Researchers from the Columbia University Irving Medical Center and the Baylor College of Medicine report that examining genetic mutations in individuals with severe schizophrenia can improve the ability to detect disease-associated rare genetic variants. The team published its study (“High-impact rare genetic variants in severe schizophrenia”) in PNAS.
The research was conducted at the Irving Medical Center and led by Anthony Zoghbi, MD, now assistant professor of molecular and human genetics and psychiatry and behavioral sciences at the Baylor College of Medicine.
Schizophrenia patients have a diverse spectrum of observable symptoms. For this study, the scientists focused on the extreme end of that spectrum—a group of 112 patients with severe, extremely treatment-resistant schizophrenia who have required long-term hospitalization in New York State inpatient facilities.
“The hypothesis is that these patients might have a greater prevalence of disease-causing mutations because they have such a severe form of the illness, and that’s what we ended up seeing,” said Zoghbi, corresponding author of the study and a Beth K. And Stuart C. Yudofsky Scholar at Baylor.
Zoghbi and his team examined mutations across a set of “intolerant” genes, which are infrequently mutated in the healthy, general population. They conducted genetic sequencing and examined the burden of rare, damaging variants impacting gene function in three groups: people with severe schizophrenia, people with typical schizophrenia and a control group of healthy individuals.
More than 48% of individuals with extremely treatment-resistant schizophrenia carried at least one of the rare, damaging variants, versus approximately 30% of those with typical schizophrenia and 25% of the control group. The severe schizophrenia group also had a higher variant burden in genes previously associated with schizophrenia than the group with typical schizophrenia.
“Extreme phenotype sequencing has led to the identification of high-impact rare genetic variants for many complex disorders but has not been applied to studies of severe schizophrenia. We sequenced 112 individuals with severe, extremely treatment-resistant schizophrenia, 218 individuals with typical schizophrenia, and 4,929 controls. We compared the burden of rare, damaging missense and loss-of-function variants between severe, extremely treatment-resistant schizophrenia, typical schizophrenia, and controls across mutation intolerant genes,” write the investigators.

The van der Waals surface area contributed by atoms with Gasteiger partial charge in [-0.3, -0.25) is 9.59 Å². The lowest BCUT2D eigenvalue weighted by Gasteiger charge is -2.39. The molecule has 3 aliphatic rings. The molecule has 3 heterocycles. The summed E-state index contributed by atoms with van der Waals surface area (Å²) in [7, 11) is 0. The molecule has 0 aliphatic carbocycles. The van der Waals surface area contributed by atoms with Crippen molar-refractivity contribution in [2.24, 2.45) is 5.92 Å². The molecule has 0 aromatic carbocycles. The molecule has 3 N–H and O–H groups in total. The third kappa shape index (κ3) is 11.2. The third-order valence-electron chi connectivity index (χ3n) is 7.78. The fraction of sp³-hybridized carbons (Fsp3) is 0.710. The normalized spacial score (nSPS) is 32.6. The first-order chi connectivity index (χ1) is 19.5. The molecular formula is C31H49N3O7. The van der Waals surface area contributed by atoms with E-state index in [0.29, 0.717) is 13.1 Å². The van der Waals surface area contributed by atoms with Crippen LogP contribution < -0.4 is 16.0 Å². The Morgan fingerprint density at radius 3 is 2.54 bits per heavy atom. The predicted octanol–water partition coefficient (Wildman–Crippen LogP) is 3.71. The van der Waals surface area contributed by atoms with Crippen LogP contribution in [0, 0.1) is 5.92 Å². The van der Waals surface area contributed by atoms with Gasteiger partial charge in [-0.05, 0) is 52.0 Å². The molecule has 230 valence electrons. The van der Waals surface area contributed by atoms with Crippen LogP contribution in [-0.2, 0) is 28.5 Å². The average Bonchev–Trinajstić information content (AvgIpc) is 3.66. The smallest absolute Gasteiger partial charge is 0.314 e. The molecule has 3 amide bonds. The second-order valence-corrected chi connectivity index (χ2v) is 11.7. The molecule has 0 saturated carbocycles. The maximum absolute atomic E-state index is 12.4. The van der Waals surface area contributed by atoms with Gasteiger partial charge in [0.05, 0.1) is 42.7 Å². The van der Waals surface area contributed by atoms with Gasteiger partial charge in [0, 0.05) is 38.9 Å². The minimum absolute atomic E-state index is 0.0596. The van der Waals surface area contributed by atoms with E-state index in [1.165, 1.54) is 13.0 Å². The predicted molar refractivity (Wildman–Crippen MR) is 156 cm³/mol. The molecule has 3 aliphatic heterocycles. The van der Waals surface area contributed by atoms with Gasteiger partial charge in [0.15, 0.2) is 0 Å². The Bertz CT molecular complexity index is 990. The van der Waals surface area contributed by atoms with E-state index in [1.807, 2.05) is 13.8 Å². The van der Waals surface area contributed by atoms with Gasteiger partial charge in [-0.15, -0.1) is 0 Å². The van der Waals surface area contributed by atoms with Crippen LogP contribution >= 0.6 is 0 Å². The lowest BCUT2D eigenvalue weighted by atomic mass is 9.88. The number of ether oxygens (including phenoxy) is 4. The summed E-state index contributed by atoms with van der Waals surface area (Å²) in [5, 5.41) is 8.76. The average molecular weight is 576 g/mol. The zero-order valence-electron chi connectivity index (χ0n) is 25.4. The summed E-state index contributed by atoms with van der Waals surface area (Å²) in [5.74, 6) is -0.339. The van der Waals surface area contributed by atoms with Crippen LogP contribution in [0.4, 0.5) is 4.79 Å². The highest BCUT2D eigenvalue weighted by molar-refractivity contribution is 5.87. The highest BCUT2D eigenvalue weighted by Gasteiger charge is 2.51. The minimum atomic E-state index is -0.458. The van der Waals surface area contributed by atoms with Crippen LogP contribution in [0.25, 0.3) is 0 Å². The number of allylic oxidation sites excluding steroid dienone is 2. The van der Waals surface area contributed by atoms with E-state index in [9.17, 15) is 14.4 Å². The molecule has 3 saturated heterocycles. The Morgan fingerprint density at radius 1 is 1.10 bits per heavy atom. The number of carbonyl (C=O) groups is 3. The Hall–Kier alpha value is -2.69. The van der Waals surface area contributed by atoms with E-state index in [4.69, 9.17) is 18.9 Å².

“Individuals with severe, extremely treatment-resistant schizophrenia had a high burden of rare loss-of-function (odds ratio, 1.91; 95% CI, 1.39 to 2.63; P = 7.8 × 10−5) and damaging missense variants in intolerant genes (odds ratio, 2.90; 95% CI, 2.02 to 4.15; P = 3.2 × 10−9). A total of 48.2% of individuals with severe, extremely treatment-resistant schizophrenia carried at least one rare, damaging missense or loss-of-function variant in intolerant genes compared to 29.8% of typical schizophrenia individuals (odds ratio, 2.18; 95% CI, 1.33 to 3.60; P = 1.6 × 10−3) and 25.4% of controls (odds ratio, 2.74; 95% CI, 1.85 to 4.06; P = 2.9 × 10−7).
“Restricting to genes previously associated with schizophrenia risk strengthened the enrichment with 8.9% of individuals with severe, extremely treatment-resistant schizophrenia carrying a damaging missense or loss-of-function variant compared to 2.3% of typical schizophrenia (odds ratio, 5.48; 95% CI, 1.52 to 19.74; P = 0.02) and 1.6% of controls (odds ratio, 5.82; 95% CI, 3.00 to 11.28; P = 2.6 × 10−8).
“These results demonstrate the power of extreme phenotype case selection in psychiatric genetics and an approach to augment schizophrenia gene discovery efforts.”
“We think that this method of study could be a new paradigm for trying to understand how to enrich a genetic signal in a psychiatric disorder by focusing on individuals who are very severely affected by the disease,” said Zoghbi, who also is chief of psychiatric genetics in the Menninger Department of Psychiatry and Behavioral Sciences at Baylor
Identifying rare variant risk factors in individuals with severe schizophrenia could lead to better understanding of prognosis and treatment resistance and to more opportunities for genetic counseling for families impacted by this disease. Zoghbi believes this study also may lay the groundwork for future research on therapeutics to target genetic mutations associated with schizophrenia.
“We hope that this research brings light and attention to these patients who are often left out of cutting-edge research because of the severity of their condition,” he said.